I am an Australian working in Papua New Guinea (PNG) in Bible translation and linguistics. Before I moved here I worked on traditional sailing ships doing sail training, and shared life with friends through our variation on intentional Christian community living.
Disclaimer: The views expressed here do not necessarily reflect the opinion of any of the organisations mentioned.
Sunday, 28 September 2014
The canoe making I described last time was happening
alongside sago making.
Sago is a staple of the Gulf Province diet. It is produced
from the pith in the core of a mature sago palm. This is a process that takes a
lot of hard work, but which results in a starchy food which tastes good when
cooked with coconut and served with fresh fish.
To make sago, first let your sago palm mature. They are
ready to cut down when a tall flower starts to sprout from the middle, unlike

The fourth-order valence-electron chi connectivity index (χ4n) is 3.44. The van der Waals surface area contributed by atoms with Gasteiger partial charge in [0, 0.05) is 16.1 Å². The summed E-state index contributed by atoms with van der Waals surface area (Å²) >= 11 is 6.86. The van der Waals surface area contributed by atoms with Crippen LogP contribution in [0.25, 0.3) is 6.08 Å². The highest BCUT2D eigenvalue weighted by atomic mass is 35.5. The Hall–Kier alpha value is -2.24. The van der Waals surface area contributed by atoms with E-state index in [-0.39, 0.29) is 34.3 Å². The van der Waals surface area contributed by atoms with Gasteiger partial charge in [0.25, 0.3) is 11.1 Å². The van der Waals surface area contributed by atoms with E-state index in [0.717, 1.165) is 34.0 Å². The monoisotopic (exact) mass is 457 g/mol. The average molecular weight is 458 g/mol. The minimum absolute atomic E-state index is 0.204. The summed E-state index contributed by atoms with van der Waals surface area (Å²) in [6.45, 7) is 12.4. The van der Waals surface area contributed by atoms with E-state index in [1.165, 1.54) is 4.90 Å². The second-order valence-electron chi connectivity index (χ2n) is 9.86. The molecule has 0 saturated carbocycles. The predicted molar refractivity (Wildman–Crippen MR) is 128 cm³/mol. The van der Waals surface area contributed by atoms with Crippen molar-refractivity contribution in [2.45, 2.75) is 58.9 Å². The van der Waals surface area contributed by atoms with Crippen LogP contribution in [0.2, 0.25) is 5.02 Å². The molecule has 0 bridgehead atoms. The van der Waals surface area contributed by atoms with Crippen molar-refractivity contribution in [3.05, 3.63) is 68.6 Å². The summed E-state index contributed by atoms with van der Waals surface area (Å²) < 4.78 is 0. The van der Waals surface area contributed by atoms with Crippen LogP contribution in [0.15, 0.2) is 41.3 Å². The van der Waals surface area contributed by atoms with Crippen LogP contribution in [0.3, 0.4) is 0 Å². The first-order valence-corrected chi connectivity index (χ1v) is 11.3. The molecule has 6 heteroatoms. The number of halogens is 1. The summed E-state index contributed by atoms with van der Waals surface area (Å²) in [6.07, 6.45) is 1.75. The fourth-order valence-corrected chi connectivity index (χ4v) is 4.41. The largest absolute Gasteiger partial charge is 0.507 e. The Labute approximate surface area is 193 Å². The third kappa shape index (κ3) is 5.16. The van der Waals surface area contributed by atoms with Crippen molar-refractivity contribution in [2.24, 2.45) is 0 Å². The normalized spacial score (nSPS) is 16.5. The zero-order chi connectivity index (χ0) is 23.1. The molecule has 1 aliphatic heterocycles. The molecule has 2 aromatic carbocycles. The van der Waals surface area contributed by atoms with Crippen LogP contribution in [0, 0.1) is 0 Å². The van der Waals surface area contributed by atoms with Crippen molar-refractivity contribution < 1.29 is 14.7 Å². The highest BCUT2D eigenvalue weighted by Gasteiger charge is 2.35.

any of the ones in this picture.
In cutting down your sago palm beware the very sharp spines
along every branch. Once the palm has been reduced to a log, float it along the
river to your village and cut it into manageable pieces with an axe. The leaves
can be used in roofing and for other purposes.
Split the log open and chip the pulp into small pieces.
Once all the pith is pulped, put it in a bag and transfer it
to the beating station.
Put some pulp into the top of an inverted palm leaf and soak
it with water.
Beat the watery pulp for all you are worth, forcing the
starch to separate into the water from the pulp.
The pulp is strained from the watery starch through a sieve.
The edible sago then settles out of the water into a big
The pigs will happily eat the pulp which the humans discard.
I have come to very much enjoy sago when it is cooked with
coconut, which was common in Gulf. The place where we took these photos,
Maipenairu, is a Koriki village. In this language the word for sago is ‘pu’. As
much as I like the flavour, the thought of eating pu for dinner is a bit harder
to cope with!